Food waste to be separated from garbage in 2015

New rules effective January 1 to encourage organics recycling.

Food waste to be separated from garbage in 2015

As of January 1, new rules will be in place to encourage residents and businesses in Metro Vancouver to separate food waste from regular garbage.

Initial enforcement will focus on large generators of food waste like supermarkets, and major restaurants and hotels. And, the first six months will be an education period when no penalties will be charged in order to give residents and businesses additional time to implement effective plans for separating food waste from the garbage.

In July, penalties will be applied to loads of garbage with excess food waste. As with other Metro Vancouver disposal bans, the rules are enforced when waste haulers deliver garbage to regional facilities for inspection.

Already 95 per cent of single-family homes in Metro Vancouver have curbside collection of food and garden waste. And many businesses, schools, apartment buildings and malls have food recycling in place. The greatest opportunity to further reduce disposal of organic materials will come from businesses that generate large volumes of food waste and residents of multi-family complexes.

“We send far too much garbage to the landfill and food waste comprises about 40 per cent of residential garbage,” said Chair of Metro Vancouver’s Zero Waste Committee Malcolm Brodie in the release. “Almost a third of the food we buy ends up in the garbage so by simply reducing the amount of food we waste and recycling our scraps we can keep tonnes of food out of the landfill.”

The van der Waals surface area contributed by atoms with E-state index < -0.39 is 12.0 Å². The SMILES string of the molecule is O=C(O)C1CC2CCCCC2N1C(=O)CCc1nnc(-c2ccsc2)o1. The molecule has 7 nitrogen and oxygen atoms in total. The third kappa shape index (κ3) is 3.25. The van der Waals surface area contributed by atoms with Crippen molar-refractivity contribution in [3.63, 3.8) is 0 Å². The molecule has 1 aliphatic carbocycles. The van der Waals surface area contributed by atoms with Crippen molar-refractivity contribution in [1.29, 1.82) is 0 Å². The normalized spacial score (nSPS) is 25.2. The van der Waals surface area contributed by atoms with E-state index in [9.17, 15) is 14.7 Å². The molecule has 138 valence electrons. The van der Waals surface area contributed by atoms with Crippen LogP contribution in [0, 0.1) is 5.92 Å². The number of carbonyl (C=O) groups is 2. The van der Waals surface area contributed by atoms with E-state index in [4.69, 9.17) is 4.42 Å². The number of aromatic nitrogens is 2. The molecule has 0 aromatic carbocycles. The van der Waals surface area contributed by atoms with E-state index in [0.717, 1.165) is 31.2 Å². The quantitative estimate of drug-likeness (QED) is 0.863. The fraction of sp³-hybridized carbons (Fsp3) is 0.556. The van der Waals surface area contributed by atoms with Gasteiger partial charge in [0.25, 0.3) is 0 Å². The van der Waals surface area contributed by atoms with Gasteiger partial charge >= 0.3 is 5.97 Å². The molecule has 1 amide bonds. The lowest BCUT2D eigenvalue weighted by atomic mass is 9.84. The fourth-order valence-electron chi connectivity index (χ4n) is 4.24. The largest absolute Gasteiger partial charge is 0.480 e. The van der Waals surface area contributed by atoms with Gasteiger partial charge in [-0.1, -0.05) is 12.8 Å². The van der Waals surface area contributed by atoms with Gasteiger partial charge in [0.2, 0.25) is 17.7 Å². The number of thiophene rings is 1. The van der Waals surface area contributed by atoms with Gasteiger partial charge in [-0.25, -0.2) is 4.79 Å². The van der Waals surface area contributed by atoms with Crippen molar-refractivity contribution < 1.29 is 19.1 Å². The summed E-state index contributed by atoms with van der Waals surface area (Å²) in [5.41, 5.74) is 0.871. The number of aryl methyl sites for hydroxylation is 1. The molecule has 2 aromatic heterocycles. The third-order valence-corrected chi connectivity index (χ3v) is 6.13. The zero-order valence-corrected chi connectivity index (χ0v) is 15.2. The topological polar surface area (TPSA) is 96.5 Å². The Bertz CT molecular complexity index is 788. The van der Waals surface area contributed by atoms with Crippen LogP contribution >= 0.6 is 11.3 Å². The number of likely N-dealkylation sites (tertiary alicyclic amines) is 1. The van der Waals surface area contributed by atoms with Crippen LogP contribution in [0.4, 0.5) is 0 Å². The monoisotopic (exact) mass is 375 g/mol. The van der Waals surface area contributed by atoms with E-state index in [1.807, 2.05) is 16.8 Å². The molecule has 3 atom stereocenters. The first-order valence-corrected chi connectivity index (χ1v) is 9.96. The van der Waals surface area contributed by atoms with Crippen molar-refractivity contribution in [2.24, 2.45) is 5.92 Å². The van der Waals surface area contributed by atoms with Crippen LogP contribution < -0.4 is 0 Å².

Since 2012, Metro Vancouver has consulted widely with food sector businesses like grocery stores, restaurants and shopping mall food courts, and institutions such as school districts and health authorities about how this disposal ban will be implemented. A video is available in five languages introducing the organics disposal ban, and icon and translated signage is available for download.

Metro Vancouver has one of the highest recycling rates in North America at 60 per cent. Successful implementation of the organics ban will help the regional district achieve its goals of 70 per cent in 2015 and 80 per cent by 2020.

“We recognize there may be unique challenges initially for some businesses, and this phased approach is intended to help resolve any issues,” said Director Brodie.

“Many businesses that are early adopters have already implemented practical solutions that reduce waste because it is the right thing to do,” he added. “We encourage residents of multi-family complexes and businesses to talk to their landlords, property managers, and waste haulers about implementing food waste recycling plans now.”

The food waste in our garbage rots in a landfill because there is inadequate oxygen to help it decay. This slow rate of decomposition creates methane, a potent greenhouse gas that contributes to global warming. Wasted food is one of the largest sources of methane in the region.

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